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Law Talk with Bill Powers - Honorable Lucy Noble Inman Episode 1 - Part 2



The Honorable Lucy Noble Inman of the North Carolina Court of Appeals joins Law Talk with Bill Powers, discussing:

  • Standards of Review
  • Findings of Fact
  • Trial Techniques
  • Preserving the Record on Appeal

Bill Powers: Well, it happens. I mean juvenile cases is a prime example where there's just someone that they forget to ... In Charlotte we used to flip a tape. I mean it was a little cassette. And then when you read yourself in the transcript, you're like, "Golly, I didn't realize that I was such a poor public speaker."

Judge Inman: Inaudible is a terrible thing to see in a transcript. The one protection I think you have at the appellate level is you have more than one judge reviewing the case. If there's a dissent or a concurring opinion, it causes whoever's writing the majority to go back and make sure that they've done their best to keep the recitation of the record true to the record. If a judge is dissenting, well usually, certainly for me this is the practice. I don't want to dissent if I'm not really sure about what the record is and what the law is.

So those disagreements actually I think improve our jurisprudence because they should be putting each judge through the paces of making sure that his or her analysis is intellectually honest.

Bill Powers: Right. For students of law and younger or less experienced lawyers, the appellate process, if you just say, "Your Honor, we respectfully enter notice of appeal," and you do your written notice of appeal in superior court and you ask for a copy of the transcript of the proceedings to be reduced to writing, there's a process for doing that. There's a process for getting extensions for that. The record on appeal is where you try to narrow down the legal issues. You do a factual recitation as you believe it. And then there's an opportunity to try to correct the transcript. That's what's being typed down when you're talking.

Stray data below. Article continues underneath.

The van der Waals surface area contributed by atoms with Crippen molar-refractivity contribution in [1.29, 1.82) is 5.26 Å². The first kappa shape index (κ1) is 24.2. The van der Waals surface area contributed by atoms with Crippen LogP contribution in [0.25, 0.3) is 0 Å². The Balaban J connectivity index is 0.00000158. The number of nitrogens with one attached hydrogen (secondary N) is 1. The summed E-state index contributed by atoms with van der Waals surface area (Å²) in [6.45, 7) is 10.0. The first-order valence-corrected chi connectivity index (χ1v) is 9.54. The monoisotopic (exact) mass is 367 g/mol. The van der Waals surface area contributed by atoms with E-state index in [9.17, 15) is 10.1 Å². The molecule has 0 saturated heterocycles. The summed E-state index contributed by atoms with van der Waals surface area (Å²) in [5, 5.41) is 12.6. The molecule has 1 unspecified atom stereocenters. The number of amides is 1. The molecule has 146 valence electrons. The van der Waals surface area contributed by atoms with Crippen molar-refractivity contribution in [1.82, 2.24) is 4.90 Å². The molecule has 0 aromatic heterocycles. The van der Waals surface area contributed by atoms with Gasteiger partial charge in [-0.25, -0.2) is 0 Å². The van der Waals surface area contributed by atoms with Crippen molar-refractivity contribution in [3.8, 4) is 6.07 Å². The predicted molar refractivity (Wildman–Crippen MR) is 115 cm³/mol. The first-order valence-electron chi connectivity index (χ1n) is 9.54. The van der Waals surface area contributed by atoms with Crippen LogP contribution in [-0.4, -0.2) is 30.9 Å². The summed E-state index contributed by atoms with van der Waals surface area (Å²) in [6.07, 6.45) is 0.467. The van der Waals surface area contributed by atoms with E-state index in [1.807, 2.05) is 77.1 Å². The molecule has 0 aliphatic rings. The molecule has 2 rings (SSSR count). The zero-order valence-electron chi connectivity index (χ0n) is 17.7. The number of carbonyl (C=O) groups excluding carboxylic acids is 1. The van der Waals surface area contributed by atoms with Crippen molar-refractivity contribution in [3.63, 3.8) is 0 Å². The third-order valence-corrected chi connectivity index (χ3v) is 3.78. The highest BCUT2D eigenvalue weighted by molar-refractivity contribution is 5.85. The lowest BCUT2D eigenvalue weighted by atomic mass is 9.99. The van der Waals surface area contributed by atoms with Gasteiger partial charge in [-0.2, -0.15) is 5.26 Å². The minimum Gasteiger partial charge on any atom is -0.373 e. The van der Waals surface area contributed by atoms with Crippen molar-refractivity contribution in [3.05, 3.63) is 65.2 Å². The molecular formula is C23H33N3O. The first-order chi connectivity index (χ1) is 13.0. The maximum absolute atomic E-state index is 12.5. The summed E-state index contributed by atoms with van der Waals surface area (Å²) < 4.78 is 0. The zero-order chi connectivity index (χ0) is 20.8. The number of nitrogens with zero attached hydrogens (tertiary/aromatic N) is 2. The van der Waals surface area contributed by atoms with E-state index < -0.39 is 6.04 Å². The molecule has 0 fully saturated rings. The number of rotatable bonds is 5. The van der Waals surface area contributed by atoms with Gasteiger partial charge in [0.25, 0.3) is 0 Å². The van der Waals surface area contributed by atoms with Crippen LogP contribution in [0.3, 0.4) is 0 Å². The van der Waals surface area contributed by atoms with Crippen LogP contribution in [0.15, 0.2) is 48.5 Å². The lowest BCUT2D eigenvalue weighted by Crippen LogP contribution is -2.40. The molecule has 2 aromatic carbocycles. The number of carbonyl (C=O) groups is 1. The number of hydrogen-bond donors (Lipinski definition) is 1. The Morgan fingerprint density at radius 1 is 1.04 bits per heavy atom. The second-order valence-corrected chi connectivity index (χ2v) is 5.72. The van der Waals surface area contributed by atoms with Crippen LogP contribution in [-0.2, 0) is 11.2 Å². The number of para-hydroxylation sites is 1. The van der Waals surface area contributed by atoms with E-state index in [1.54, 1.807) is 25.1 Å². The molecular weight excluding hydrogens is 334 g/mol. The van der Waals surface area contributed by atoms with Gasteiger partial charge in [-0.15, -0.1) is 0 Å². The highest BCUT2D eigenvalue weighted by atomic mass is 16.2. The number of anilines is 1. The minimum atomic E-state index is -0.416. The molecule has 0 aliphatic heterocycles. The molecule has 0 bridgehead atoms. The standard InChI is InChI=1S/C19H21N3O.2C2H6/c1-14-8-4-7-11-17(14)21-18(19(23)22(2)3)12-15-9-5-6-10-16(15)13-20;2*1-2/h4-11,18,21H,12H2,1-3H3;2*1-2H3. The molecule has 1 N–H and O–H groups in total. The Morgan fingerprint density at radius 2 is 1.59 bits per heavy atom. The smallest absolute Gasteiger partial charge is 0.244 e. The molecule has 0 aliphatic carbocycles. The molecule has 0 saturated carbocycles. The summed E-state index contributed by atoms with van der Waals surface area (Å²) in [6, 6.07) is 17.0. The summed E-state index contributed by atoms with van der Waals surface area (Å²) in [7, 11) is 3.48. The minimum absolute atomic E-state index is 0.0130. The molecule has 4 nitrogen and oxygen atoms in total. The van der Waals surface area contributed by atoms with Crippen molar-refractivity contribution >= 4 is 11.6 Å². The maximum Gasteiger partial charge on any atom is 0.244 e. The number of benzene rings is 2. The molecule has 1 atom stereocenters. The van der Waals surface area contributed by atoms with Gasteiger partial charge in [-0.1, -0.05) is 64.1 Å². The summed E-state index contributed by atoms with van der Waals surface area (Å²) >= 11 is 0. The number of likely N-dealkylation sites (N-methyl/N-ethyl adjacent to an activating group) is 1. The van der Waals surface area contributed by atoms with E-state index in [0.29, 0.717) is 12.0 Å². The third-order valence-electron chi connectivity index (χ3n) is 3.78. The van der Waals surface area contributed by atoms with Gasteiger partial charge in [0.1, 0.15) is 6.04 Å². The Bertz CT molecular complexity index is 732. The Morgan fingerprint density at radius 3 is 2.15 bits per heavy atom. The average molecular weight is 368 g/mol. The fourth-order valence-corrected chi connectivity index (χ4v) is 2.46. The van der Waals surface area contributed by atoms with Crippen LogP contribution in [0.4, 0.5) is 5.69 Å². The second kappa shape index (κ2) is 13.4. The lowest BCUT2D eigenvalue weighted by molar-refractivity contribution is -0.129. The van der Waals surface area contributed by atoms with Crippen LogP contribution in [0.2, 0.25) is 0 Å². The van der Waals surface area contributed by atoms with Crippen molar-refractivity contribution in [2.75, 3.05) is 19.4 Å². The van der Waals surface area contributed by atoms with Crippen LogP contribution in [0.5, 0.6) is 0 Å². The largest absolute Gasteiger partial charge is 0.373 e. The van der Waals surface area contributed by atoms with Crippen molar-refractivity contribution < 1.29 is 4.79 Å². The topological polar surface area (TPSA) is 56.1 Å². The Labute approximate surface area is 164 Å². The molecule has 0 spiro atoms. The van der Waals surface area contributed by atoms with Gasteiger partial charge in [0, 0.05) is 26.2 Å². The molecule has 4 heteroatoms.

But that in and of itself, heck, I've tried a case before and said, "I don't remember exactly what I was thinking or what I said." It happens, especially you're doing a three-week trial and, boy, I don't care how good you are, it's literally impossible. So that gales up to Raleigh some things we can agree to, some things we can't agree to. If there's inaudible portions and the parties can't agree, you're kind of just stuck with what we got. It's a technology problem. I frankly in North Carolina really wish we had a little bit better technology on that because it's so hard to remember.

Judge Inman: Yeah. It could have been harder, but I learned an important lesson about using contractions when I speak in court. I was presiding in a first degree murder trial and it was really, really complicated. There were theories of acting in concert and theories of conspiracy and the felony murder rule. In instructing jurors on the basic instruction that you cannot decide any issue by majority vote, I said I believe you can't decide any issue by majority vote. Well, it came out in the transcript as you can. That was an issue for appeal and only because I gave the jurors written copies of the instruction did that case not get overturned.

Bill Powers: Right. Right.

Judge Inman: You just don't know when you're in the moment how it's going to sound. I never used contractions after that.